Update 4 February 2022 appeal against the findings under French law has today been dismissed: Cassini SAS v Emerald Pasture Designated Activity Company & Ors  EWCA Civ 102 .
Update 3 September 2021 the judge [Emerald Pasture Designated Activity Company & Ors v Cassini SAS & Anor  EWHC 2443 (Ch)] has now also held that under applicable French law, relevant Covenants remained enforceable against Cassini during the observation period of the French safeguard procedure.
In Emerald Pasture Designated Activity Company & Ors v Cassini SAS & Anor  EWHC 2010 (Ch) there is an interesting split between pre and post Brexit applicable EU rules, with BIa not engaged yet the EU insolvency rules firmly in the picture.
Claimants Emerald are lenders, and first defendant Cassini is the borrower, under a senior facilities agreement dated 28 March 2019 (the SFA). The SFA is governed by English law and has an exclusive jurisdiction clause in favour of the English courts. Cassini is subject a French ‘Sauvegarde’) opened on 22 September 2020. This is a form of debtor-in-possession safeguard proceeding for a company in financial difficulties that wishes to propose a restructuring plan to its creditors. Sauvegarde is included in the proceedings that are subject to the Recast European Insolvency Regulation 2015/848. Parties are seemingly in agreement that the EIR 2015 continues to apply in the UK in respect of the Sauvegarde, because it was commenced prior to 31 December 2020, Brexit date.
Cassini contest jurisdiction, arguing that the claim derives from and is closely linked to the Sauvegarde and thus falls within A6(1) EIR, the so-called vis attractiva concursus which reads
“The courts of the Member State within the territory of which insolvency proceedings have been opened in accordance with Article 3 shall have jurisdiction for any action which derives directly from the insolvency proceedings and is closely linked with them, such as avoidance actions.”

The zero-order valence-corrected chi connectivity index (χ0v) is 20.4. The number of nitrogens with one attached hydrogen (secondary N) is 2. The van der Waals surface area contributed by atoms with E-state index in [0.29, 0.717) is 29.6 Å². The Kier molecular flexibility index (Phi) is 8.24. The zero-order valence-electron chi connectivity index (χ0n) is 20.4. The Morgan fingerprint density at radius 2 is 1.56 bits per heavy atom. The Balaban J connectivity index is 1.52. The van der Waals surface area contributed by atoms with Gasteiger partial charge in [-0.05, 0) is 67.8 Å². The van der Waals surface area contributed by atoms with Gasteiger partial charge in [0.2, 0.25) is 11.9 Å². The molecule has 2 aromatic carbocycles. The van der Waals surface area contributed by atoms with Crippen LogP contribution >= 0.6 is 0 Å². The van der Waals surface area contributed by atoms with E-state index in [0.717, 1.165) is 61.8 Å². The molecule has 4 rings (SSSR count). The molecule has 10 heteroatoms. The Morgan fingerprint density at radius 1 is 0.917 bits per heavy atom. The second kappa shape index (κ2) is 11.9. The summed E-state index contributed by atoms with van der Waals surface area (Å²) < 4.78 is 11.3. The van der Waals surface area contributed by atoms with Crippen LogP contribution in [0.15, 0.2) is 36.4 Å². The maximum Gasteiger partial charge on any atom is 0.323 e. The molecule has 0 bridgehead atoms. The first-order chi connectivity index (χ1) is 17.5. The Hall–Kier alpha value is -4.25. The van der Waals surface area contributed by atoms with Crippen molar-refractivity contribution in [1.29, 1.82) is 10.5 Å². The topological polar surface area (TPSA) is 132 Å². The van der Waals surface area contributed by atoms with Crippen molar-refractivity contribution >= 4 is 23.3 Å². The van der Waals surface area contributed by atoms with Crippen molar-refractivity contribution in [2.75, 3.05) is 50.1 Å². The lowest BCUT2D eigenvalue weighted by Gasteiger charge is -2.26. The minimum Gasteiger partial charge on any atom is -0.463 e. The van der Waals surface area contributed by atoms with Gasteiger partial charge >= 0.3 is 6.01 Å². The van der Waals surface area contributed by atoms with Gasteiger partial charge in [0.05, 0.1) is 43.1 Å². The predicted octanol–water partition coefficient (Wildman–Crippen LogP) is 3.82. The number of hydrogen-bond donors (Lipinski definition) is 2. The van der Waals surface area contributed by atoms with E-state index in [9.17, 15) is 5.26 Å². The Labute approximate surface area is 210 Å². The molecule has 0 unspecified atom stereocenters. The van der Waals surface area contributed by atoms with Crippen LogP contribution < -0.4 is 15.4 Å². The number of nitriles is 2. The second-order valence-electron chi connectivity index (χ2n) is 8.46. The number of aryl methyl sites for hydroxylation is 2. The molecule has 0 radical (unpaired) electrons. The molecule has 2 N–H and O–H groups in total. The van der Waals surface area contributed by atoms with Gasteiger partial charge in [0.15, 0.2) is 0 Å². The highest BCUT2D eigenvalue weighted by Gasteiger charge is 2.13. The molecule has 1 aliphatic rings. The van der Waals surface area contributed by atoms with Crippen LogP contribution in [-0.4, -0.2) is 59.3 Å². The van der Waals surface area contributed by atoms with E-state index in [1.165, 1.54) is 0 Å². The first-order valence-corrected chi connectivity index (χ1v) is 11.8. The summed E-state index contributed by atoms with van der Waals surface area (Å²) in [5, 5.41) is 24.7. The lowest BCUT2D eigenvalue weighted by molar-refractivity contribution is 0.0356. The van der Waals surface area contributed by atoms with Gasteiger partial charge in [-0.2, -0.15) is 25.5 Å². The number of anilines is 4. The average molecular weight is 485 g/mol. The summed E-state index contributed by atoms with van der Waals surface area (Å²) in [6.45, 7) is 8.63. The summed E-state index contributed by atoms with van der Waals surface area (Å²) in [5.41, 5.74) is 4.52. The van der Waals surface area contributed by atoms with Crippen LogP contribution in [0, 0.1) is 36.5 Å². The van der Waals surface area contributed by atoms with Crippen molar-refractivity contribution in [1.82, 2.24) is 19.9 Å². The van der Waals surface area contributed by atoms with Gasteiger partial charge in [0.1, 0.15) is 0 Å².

This Article is the result of CJEU case-law such as Gourdain , Seagon , German Graphics , F -Tex.
Zacaroli J unfortunately repeats the suggested dovetail between BIa and the EIR, referring to CJEU Nickel & Goeldner.
As the judge notes  the application of A6(1) has not been made easier by the CJEU blurring the distinction between the conditions – with reference to Bobek AG in NK v BNP Paribas Fortis NV (on the Peeters /Gatzen suit).
Emerald argue that the question is whether the action itself derives from the insolvency proceeding. They contend that since the action is for declaratory relief in respect of a contract, its source is the common rules of civil and commercial law. Cassini focus on the issue raised by the action. They contend that since the only matter in issue in the action is whether the rights to information under the SFA are overridden by the Sauvegarde – and the principles of French insolvency law that govern the Sauvegarde – the real matter in issue concerns the effects of the insolvency proceedings so that the action falls within A6(1).
The judge  after discussion and assessment of the authorities (incl ING Bank NV v Banco Santander SA ) discussed by both parties, decides against vis attractiva concursus. He holds that the legal basis for the declarations sought remains the SFA, and thus the rules of civil and commercial law, notwithstanding that the only issue which the court would be required to determine is the impact of French insolvency law on the obligations under the SFA. The question which the declarations are designed to answer, it is held, is the enforceability of the contractual rights.
On that basis, the exclusive choice of court clause grants E&W courts jurisdiction, under English common law (as it would have done under BIa, given the judge’s finding on vis attractiva).
If the claim goes ahead (one images appeal may be sought), the French insolvency proceedings will not have lost their relevance. Cassini argue on that issue [12 ff] that since the characteristic performance of the SFA is the loan of funds, which has already occurred, the SFA is not a “current contract” and as a result of French law, is no longer enforceable. Only the underlying debt subsists, they argue, which must be paid by way of dividends in the French insolvency proceedings. That argument, one assumes, will bump into further obstacles.
EU Private International Law, 3rd ed, 2021, para 5.76 ff.